Much was written and discussed in the Summer of 2014 about the causes of the migration of thousands of undocumented minors and women with young children from Central America’s Northern Triangle region (Guatemala, El Salvador and Honduras) to the United States.1 Many analysts focused on finding "the culprit", the one single cause that provoked the dramatic increase in the number of children arriving at the border and turning themselves to US authorities.
The surprise opening to Cuba will not necessarily have dramatic effects on either country, though there will be tangible and intangible changes for both.1 For Cuba, the opening brings the prospect for a strong influx of dollars and tourists. The diplomatic opening does not allow unfettered travel, but it reduces the barriers significantly. Pitt's Study Abroad program to Cuba had to be canceled last year due to banking restrictions. That type of problem will surely disappear. Perhaps, shadowing the new policy with regards to undocumented immigrants, Ob
While much of the United States has been figuratively dancing in the streets about the incredibly low gas prices as of late, others have not been so fortunate to enjoy the plummet. Rather, their economies have been suffering because of it. One such nation is Venezuela, which has recently entered into a recession due to the global lack of demand for oil. Oil has been Venezuela’s primary export for years, which accounts for 96 percent of its foreign currency reception.1 The central Venezuelan bank also noted 63.6 percent inflation between November 2013 and November 2014.
The suitability of the word, “rapprochement,” remains to be seen. U.S. foreign policy towards Cuba took a major swing in December with the proposed resumption of diplomatic relations for the first time in 54 years. In January, Assistant Secretary of State for Western Hemisphere Affairs, Roberta Jacobson, became the highest-ranking U.S. government official to visit the island in 35 years. But despite this improvement and those forthcoming, the events of the past month mean seemingly little—the embargo remains in place, as does one-party rule in Cuba.
Richard J. Kilroy, a professor of regional and analytical studies at the National Defense University, Abelardo Rodríguez Sumano, a professor of international studies and international security at the University of Guadalajara, and Todd S. Hataley, an adjunct professor at the Royal Military College of Canada and research fellow at the Centre for International and Defense Policy at Queen’s University, discuss the security relations between the United States, Canada, and Mexico in North American Regional Security: A Trilateral Framework.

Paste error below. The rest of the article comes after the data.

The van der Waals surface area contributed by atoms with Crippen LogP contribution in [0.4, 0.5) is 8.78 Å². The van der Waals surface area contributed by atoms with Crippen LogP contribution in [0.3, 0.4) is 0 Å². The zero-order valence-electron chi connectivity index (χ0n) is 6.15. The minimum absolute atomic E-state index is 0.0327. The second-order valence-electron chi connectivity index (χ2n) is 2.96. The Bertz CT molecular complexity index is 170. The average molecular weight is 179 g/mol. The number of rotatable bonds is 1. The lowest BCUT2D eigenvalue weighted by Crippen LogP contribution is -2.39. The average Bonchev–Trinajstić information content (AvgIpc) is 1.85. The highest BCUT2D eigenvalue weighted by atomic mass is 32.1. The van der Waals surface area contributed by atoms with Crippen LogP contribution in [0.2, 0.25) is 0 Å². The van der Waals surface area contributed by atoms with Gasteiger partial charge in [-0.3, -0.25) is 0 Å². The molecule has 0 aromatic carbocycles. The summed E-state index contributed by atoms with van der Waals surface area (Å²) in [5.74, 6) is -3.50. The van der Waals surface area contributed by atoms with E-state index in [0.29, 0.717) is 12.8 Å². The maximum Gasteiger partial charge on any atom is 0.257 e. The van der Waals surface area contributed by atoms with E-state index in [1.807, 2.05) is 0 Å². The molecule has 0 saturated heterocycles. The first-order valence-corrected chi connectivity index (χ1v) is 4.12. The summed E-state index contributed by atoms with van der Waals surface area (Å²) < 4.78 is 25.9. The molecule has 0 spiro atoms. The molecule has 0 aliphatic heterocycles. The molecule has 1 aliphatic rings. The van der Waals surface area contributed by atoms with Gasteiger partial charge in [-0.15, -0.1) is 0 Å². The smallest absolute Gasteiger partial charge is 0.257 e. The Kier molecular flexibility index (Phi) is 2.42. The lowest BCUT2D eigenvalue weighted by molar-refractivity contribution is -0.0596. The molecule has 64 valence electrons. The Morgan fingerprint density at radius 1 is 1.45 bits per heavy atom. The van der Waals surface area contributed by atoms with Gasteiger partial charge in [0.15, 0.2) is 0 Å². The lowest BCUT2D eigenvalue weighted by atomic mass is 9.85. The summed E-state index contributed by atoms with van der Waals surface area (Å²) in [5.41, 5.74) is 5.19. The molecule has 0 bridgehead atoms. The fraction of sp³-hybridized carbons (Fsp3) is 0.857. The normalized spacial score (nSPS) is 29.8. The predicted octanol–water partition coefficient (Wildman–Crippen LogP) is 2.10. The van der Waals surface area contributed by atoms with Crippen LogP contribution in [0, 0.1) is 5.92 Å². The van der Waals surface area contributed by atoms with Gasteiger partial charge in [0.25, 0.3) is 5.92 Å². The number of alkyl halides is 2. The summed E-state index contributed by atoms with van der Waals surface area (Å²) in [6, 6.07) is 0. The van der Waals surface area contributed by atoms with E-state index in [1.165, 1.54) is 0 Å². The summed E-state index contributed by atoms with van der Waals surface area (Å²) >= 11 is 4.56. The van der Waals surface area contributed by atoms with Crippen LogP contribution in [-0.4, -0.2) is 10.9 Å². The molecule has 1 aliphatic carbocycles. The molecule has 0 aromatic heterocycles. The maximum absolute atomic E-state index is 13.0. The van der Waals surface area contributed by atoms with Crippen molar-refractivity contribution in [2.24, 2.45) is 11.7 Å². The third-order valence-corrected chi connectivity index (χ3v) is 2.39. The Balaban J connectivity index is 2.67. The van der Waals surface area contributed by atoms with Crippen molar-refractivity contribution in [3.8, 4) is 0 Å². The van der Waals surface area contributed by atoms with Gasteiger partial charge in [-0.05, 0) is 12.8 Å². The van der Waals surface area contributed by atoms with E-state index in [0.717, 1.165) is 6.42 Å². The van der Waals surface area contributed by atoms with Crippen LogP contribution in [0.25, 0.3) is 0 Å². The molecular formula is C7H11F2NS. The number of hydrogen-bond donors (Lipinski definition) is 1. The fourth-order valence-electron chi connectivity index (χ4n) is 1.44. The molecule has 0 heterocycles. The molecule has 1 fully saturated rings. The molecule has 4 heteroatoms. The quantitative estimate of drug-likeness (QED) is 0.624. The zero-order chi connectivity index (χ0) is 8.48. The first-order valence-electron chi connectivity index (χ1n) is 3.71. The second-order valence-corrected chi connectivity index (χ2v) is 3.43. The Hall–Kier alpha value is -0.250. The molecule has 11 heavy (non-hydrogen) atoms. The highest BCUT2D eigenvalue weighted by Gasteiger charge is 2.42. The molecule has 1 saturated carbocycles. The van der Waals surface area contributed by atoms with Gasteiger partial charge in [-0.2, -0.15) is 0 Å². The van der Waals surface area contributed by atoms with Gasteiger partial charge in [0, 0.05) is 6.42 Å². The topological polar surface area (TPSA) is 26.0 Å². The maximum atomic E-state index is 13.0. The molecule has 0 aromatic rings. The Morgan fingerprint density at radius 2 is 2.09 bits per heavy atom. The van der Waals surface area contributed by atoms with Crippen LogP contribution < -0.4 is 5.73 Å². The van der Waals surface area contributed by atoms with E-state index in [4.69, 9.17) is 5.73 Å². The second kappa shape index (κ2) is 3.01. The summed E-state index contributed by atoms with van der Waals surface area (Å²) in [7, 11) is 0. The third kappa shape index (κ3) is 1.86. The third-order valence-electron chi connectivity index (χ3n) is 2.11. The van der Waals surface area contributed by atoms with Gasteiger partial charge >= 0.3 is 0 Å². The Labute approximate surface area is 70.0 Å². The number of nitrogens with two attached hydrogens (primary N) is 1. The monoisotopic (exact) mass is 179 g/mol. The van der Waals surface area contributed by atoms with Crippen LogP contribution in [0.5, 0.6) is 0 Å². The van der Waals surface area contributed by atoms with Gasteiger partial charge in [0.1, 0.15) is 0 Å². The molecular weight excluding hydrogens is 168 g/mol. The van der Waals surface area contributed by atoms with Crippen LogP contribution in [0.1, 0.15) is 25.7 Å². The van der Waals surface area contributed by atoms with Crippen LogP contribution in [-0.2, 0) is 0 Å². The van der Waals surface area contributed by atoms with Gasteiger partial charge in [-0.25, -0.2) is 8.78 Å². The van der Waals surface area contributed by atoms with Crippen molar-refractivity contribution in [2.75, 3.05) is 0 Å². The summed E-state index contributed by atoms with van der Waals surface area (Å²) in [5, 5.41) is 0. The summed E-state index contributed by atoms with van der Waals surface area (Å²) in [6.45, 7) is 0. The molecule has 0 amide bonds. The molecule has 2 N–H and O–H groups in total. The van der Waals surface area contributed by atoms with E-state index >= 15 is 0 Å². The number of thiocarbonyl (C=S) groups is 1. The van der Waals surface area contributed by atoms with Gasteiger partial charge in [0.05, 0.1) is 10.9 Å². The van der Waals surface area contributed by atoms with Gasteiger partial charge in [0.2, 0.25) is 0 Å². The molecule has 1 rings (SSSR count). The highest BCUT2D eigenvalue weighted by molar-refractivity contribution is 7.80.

On August 15, 2015, Secretary of State John Kerry, was the first US secretary of state to visit Cuba in 70 years. His visit marks the historic end of sour relations between the US and Cuba and the re-opening of the US embassy in Havana. As he addressed the crowd, in both English and Spanish, he talked about the possibility of lifting the 54-year-old trade embargo, as well as the restoration of a true democratic system on the island.
The year is 1959. Imagine you are an American tourist. During your stay, you withdraw money from an American-owned bank, use American-owned electricity, smoke American-grown tobacco, use American-owned phone lines, buy beachwear at an American-owned store, and sleep at an American-owned hotel. Where would you guess you are vacationing?
If your guess is somewhere in the United States––Florida, perhaps––you’re within 200 miles of being correct.
Non-governmental organizations (NGOs) proliferated due to the inability of governments to provide solutions to problems such as extreme poverty, shortage of health systems and education, lack of basic services, and the bureaucracy of state institutions. The development of these organizations began in various regions, including Latin America. However, cultural and political factors of Latin American societies have determined a path for the development of these organizations, a path that is markedly different from that in the United States.
While many eyes are turned towards the humanitarian crisis engulfing the Middle East and extending into Europe, many have lost focus on the humanitarian crisis that is taking place in the United States, Mexico, and Central America. Although less immigrant children from the Central American countries of Guatemala due to tougher border control, Honduras, and El Salvador are being apprehended at the U.S./Mexico border, that does not mean less children are attempting the journey.
Monday, September 21, 2015, marked the one year anniversary of the death of Paola Acosta, a woman who suffered her fate at the hands of her ex-partner1, Gonzalo Lizarralde. She was raped, killed and dumped in a sewer together with her one-year-old daughter, Martina, who she had in common with her attacker. Remarkably, Martina survived. Wednesday, September 23, Gonzalo Lizarralde, marked the first day of the prosecution for the murder of Paola2.